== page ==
Tragedy at Virginia Tech
Steve says the network decided to air what it did after having the head of NBC's policy and standards group and others look at everything and decide what was unusable, such as "over-the-top profanity and incredibly violent images."
At the time of the report, Steve says, the largest unanswered question was "Why?" Steve believes that airing some of the videos helped give the public insight into that question. "This was a videotape that showed somebody on the edge. Somebody who was ready to blow. … To me, this started this dialogue again about what is going on in America. What about the society? What about the pop culture?" Steve says. "Sometimes good journalism is bad public relations. And I'm a father. Brian is. These are very difficult decisions."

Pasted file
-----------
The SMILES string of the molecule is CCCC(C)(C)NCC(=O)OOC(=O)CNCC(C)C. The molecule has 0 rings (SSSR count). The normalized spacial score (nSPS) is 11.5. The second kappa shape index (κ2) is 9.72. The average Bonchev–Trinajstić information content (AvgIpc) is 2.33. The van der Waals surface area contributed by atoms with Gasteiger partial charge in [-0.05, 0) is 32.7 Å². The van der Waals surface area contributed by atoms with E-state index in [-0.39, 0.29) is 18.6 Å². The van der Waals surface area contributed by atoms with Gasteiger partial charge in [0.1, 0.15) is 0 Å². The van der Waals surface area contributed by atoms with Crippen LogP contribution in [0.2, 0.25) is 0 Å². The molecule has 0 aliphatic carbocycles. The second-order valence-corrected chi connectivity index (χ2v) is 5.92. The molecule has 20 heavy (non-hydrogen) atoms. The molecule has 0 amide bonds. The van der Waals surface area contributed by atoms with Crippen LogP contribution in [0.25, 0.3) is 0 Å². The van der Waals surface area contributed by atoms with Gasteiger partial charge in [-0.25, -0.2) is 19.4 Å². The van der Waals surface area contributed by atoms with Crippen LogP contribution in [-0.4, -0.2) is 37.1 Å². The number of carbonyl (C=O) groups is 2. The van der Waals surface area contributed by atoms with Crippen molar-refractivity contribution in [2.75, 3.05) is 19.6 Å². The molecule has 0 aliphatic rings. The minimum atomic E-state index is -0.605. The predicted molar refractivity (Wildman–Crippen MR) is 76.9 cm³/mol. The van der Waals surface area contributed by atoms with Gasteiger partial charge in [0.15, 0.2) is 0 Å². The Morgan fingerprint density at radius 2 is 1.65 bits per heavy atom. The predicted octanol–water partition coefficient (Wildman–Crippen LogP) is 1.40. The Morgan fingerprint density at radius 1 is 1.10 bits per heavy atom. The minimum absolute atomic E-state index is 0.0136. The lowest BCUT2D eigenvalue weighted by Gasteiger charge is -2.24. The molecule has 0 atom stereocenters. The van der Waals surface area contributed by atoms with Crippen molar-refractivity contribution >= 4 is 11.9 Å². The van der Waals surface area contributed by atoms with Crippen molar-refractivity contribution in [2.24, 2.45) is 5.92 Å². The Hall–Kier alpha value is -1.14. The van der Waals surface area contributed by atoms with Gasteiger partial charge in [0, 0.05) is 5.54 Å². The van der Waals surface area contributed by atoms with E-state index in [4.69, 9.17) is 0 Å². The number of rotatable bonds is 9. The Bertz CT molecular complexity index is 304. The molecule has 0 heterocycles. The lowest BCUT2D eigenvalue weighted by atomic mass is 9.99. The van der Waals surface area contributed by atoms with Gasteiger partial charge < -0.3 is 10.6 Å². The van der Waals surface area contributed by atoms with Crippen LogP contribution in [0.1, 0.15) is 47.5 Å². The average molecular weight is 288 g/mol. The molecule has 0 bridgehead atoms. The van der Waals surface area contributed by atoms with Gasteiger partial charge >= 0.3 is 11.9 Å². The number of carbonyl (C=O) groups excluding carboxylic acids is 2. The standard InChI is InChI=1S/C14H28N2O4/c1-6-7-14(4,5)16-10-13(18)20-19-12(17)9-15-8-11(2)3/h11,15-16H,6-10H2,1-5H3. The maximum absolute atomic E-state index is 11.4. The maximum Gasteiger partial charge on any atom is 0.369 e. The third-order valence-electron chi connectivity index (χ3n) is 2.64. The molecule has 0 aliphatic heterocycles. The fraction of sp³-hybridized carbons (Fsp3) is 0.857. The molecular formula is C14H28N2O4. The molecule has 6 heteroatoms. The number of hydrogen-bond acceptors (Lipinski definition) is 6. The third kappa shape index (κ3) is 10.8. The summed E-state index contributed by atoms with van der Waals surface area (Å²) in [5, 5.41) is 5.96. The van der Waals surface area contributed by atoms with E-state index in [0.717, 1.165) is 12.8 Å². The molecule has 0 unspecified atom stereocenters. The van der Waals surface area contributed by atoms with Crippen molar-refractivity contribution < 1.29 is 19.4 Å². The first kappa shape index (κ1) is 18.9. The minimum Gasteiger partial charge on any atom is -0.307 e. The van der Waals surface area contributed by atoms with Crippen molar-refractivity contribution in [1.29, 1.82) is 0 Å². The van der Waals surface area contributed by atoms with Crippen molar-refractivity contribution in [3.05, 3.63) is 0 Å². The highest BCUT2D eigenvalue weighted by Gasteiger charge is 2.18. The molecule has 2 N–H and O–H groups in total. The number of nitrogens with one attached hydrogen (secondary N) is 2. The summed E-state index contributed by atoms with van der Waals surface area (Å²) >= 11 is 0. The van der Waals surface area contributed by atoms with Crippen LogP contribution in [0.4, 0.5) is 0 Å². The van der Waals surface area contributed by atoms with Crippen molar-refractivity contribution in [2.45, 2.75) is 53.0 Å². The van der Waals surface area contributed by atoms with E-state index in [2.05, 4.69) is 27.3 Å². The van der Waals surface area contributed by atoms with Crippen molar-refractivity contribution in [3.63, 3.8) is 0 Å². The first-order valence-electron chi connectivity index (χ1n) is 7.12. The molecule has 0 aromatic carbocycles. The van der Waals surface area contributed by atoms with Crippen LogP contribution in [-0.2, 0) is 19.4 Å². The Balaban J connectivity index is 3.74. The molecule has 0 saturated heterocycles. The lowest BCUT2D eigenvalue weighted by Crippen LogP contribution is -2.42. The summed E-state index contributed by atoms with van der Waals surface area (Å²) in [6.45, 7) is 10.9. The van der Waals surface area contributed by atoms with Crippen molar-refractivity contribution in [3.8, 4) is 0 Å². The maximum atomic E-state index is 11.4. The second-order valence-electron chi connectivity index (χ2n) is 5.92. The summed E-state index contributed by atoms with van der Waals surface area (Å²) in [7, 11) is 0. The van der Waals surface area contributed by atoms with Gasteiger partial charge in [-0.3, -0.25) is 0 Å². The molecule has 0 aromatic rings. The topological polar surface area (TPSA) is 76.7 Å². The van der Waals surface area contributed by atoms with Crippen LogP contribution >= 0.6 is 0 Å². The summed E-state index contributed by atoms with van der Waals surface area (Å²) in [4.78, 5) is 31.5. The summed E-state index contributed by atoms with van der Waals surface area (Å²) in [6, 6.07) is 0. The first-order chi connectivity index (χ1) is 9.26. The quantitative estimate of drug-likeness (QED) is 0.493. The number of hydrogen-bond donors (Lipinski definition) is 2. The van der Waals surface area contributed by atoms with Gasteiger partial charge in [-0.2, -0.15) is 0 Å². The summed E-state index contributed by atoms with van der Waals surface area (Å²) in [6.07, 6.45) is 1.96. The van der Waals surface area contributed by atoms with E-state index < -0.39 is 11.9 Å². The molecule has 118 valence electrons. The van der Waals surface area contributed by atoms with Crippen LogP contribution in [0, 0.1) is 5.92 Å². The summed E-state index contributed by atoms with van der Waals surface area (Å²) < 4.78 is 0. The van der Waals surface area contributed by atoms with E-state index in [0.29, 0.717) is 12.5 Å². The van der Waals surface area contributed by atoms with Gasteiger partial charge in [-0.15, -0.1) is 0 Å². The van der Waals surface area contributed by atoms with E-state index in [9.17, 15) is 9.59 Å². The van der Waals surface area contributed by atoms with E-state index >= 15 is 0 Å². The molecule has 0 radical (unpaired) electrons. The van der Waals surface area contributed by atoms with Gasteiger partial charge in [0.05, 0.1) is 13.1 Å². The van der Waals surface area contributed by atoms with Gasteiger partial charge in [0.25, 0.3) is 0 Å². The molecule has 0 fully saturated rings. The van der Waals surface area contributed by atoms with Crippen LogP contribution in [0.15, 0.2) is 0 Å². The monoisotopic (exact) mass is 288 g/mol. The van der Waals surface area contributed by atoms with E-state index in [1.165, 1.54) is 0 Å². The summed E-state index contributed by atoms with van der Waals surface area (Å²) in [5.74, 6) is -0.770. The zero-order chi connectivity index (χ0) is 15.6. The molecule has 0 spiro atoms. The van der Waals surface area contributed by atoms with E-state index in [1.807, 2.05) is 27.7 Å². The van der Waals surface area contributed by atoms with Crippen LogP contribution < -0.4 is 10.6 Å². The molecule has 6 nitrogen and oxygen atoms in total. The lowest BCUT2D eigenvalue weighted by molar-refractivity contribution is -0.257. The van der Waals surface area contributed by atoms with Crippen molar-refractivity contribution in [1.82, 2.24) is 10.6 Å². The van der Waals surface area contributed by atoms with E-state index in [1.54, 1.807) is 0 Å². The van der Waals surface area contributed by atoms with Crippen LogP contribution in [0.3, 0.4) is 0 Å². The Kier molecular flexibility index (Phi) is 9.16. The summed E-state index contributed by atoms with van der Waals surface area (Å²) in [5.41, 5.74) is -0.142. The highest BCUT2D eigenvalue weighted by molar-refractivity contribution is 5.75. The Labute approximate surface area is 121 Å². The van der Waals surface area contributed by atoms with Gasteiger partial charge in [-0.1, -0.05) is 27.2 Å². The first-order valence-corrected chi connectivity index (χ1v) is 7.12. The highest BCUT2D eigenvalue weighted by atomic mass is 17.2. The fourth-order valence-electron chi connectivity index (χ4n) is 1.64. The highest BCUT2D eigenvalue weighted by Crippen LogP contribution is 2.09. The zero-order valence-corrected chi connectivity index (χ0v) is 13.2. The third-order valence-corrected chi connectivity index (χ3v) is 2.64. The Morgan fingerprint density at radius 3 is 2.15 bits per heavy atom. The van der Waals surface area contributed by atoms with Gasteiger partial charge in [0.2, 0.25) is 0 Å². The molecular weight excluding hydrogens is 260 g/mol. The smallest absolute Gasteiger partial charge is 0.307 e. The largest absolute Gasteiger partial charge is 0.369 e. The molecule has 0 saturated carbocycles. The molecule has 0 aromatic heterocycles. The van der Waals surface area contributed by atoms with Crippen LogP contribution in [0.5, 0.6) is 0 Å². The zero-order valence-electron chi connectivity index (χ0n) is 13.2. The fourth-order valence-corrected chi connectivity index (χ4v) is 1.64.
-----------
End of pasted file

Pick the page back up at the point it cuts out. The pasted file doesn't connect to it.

If Steve had to make the same decisions again, would he? "I would. Because I believe it was newsworthy and I believe we handled it with as much sensitivity as we possibly could," Steve says. "This is a great discussion. … But just as when we lost President Kennedy, we didn't diminish any of that pain or the loss by knowing who Lee Harvey Oswald was. And this was a horrible tragedy for America. That's the bottom line on all of it. There's no question about it."